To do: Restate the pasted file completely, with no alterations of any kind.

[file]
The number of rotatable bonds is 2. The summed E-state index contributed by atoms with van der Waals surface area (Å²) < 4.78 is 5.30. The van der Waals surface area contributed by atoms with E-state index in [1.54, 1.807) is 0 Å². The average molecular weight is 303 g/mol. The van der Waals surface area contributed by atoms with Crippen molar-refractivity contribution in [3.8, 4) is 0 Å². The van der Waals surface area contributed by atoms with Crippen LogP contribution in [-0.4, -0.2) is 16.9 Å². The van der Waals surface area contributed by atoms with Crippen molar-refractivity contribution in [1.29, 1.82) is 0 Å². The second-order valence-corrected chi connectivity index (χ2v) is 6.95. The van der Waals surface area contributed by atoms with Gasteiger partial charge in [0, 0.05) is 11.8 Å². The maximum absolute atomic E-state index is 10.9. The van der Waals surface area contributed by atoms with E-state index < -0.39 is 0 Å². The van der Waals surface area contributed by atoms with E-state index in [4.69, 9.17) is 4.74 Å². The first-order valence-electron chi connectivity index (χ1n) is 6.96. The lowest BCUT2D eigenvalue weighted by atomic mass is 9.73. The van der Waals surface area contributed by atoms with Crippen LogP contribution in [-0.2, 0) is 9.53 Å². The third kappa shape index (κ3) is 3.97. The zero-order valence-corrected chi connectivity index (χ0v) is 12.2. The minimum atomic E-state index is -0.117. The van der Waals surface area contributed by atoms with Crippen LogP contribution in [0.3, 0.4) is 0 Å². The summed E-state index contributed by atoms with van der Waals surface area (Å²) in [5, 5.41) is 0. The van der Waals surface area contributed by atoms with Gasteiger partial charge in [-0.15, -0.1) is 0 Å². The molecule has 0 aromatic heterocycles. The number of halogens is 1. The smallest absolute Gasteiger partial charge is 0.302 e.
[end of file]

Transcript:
The number of rotatable bonds is 2. The summed E-state index contributed by atoms with van der Waals surface area (Å²) < 4.78 is 5.30. The van der Waals surface area contributed by atoms with E-state index in [1.54, 1.807) is 0 Å². The average molecular weight is 303 g/mol. The van der Waals surface area contributed by atoms with Crippen molar-refractivity contribution in [3.8, 4) is 0 Å². The van der Waals surface area contributed by atoms with Crippen LogP contribution in [-0.4, -0.2) is 16.9 Å². The van der Waals surface area contributed by atoms with Crippen molar-refractivity contribution in [1.29, 1.82) is 0 Å². The second-order valence-corrected chi connectivity index (χ2v) is 6.95. The van der Waals surface area contributed by atoms with Gasteiger partial charge in [0, 0.05) is 11.8 Å². The maximum absolute atomic E-state index is 10.9. The van der Waals surface area contributed by atoms with E-state index < -0.39 is 0 Å². The van der Waals surface area contributed by atoms with E-state index in [4.69, 9.17) is 4.74 Å². The first-order valence-electron chi connectivity index (χ1n) is 6.96. The lowest BCUT2D eigenvalue weighted by atomic mass is 9.73. The van der Waals surface area contributed by atoms with Crippen LogP contribution in [-0.2, 0) is 9.53 Å². The third kappa shape index (κ3) is 3.97. The zero-order valence-corrected chi connectivity index (χ0v) is 12.2. The minimum atomic E-state index is -0.117. The van der Waals surface area contributed by atoms with Crippen LogP contribution in [0.3, 0.4) is 0 Å². The summed E-state index contributed by atoms with van der Waals surface area (Å²) in [5, 5.41) is 0. The van der Waals surface area contributed by atoms with Gasteiger partial charge in [-0.15, -0.1) is 0 Å². The molecule has 0 aromatic heterocycles. The number of halogens is 1. The smallest absolute Gasteiger partial charge is 0.302 e.